Jozef Tiso was a Slovak politician and a Roman Catholic priest. From 1939 to 1945, he was the president of the Slovak Republic, one of Nazi Germany’s allies.
Historians and the general public have debated Tiso’s role in the Slovak wartime state as well as his direct involvement in the deportation of more than 57,000 Slovak Jews to killing centers in Nazi-occupied Poland.
His apologists maintain that Tiso acted under pressure from Nazi Germany, while his critics suggest a larger degree of personal responsibility.
Tiso remains one of the most discussed and polarizing individuals in Slovak history.
Jozef Tiso was born to a Slovak family on October 13, 1887 in Bytča, then part of the Austro-Hungarian Empire. Tiso was one of seven children. His father worked as a butcher and his mother was a housewife. Gifted in foreign languages, Tiso attended a lower gymnasium (secondary school) in Žilina and a seminary in Nitra. He received a doctorate in theology at the University of Vienna. Beginning in 1910, he served as a priest in several villages, including Bánovce nad Bebravou. He continued to conduct mass even while holding the position as the Slovak President. By doing so, he increased his legitimacy and power in an overwhelmingly Catholic country.
Tiso entered active political life as a 31-year-old priest almost immediately after the creation of Czechoslovakia in 1918. He rose quickly through the ranks of Hlinka Slovak People’s Party (HSĽS). The HSĽS was a Catholic party established by Catholic priest Andrej Hlinka. Hlinka’s goal was to achieve Slovak autonomy in Czechoslovakia. Tiso was a conservative politician but did not belong to the radical wing of the party. He based his ideology on Christian principles of morality and ‘the good of the Slovak nation.’ Tiso was an elected Member of Parliament in Prague. He was even the Slovak Minister of Health before the war.
Tiso and other Slovak politicians found themselves in an increasingly difficult domestic and European situation. In fall 1938, Slovakia gained autonomy. Shortly thereafter, under the leadership of HSĽS, Slovakia lost 10,000 square kilometers and 800,000 inhabitants to Hungary in the Vienna Arbitration Award. As prime minister, Tiso shifted the blame to political opponents, Czechs, and Jews for the territorial loss and used propaganda techniques against them. In November 1938, under Tiso’s leadership, Slovakia expelled thousands of Jews to the so-called no-man’s land, a territory disputed between Slovakia and Hungary. Neither country wanted to take responsibility for more than 7,500 Jews left exposed to cold weather and without food, shelter, or provisions. After three days, Tiso reversed his decision. Most of the Jews eventually returned to Slovakia.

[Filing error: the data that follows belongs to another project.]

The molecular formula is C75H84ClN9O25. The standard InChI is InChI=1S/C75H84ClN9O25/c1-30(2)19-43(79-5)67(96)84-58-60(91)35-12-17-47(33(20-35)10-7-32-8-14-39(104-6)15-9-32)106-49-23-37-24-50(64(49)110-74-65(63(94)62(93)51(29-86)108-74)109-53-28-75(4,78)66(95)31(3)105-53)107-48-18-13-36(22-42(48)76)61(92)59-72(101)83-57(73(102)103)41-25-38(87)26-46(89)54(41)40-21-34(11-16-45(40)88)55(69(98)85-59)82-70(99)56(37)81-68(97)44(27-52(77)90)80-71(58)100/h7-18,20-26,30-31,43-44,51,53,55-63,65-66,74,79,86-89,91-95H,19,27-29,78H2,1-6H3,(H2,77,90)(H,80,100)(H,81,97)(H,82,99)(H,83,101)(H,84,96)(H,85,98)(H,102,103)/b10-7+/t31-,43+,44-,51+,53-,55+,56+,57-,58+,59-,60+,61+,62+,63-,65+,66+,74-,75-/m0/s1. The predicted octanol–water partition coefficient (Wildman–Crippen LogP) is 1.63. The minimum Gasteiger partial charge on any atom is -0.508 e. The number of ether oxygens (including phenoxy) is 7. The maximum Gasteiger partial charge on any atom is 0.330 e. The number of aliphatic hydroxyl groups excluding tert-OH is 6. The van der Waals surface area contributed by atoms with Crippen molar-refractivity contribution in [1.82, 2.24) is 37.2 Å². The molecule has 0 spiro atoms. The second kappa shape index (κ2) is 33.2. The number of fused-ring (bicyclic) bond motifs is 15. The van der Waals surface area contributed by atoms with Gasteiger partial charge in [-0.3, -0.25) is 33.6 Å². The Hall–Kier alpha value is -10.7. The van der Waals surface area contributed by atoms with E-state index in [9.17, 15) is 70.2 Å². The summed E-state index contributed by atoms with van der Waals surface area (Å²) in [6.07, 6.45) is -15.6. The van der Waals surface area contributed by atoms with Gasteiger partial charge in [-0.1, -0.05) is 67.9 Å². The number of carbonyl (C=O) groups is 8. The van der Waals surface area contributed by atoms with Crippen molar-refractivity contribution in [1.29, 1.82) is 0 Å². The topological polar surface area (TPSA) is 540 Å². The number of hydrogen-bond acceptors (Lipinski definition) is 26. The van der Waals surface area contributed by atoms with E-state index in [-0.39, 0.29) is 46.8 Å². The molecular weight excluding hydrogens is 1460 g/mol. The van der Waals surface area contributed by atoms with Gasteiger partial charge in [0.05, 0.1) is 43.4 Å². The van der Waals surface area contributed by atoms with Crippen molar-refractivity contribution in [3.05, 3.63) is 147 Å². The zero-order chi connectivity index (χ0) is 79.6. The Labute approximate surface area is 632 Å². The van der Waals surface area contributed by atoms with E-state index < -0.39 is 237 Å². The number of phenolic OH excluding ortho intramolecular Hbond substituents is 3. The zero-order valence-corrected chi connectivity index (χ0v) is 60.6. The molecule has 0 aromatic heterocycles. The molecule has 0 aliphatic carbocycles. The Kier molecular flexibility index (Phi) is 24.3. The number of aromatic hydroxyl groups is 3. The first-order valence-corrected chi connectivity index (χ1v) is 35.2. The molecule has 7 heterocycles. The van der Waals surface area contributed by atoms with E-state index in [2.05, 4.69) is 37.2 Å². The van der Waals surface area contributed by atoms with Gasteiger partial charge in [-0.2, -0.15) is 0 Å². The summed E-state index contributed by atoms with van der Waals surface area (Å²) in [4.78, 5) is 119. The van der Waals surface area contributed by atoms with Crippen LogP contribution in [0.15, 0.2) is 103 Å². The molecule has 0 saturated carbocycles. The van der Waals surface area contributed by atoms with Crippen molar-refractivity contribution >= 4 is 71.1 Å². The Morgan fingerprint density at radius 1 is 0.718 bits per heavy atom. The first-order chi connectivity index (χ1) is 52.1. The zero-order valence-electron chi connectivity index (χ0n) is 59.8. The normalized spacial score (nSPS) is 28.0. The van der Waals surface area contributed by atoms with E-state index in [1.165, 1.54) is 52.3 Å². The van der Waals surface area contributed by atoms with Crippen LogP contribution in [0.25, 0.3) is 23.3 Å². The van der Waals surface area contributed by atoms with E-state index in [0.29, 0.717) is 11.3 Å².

Alliance with Nazi Germany
In March 1939, Tiso met with Hitler in Berlin to discuss Slovakia’s future as Hitler prepared to invade Czechoslovakia. Tiso and other Slovak politicians, eager to procure independent Slovakian statehood, aligned Slovakia with Nazi Germany. They were able to avoid a foreign military occupation. However, the collaboration resulted in anti-democratic policies similar to those of Nazi Germany. The Slovak legislative body immediately appointed Tiso as the head of government. Tiso became the commander-in-chief of the Slovak military, which lent support to the German Wehrmacht during World War II. He was also the highest commander of the Slovak Hlinka Guard, a paramilitary unit responsible for repressive policies against minorities, including Jews. In 1942, he became the chairman of the HSĽS, which gave him the title “The Leader.” Tiso was thus on the top of the political hierarchy in Slovakia.
Tiso helped to create a totalitarian system with HSĽS at the helm. He publicly defended, explained, and justified Slovakia’s alliance with Nazi Germany, including methods and actions against Jews. Tiso insisted the country’s actions were on par with Christian principles.
Tiso delivered several speeches and sermons that included aggressive and antisemitic language which mirrored some Slovak radicals. He also signed a number of anti-Jewish directives. Laws enacted in 1940 “aryanized” Jewish-owned property and businesses, and dismissed thousands of Slovak Jews from their employment. The Jewish Code, signed on September 9, 1941, emulated Nazi Germany’s Nuremberg Laws. The Jewish Code was touted as among the strictest anti-Jewish laws in Nazi-occupied Europe.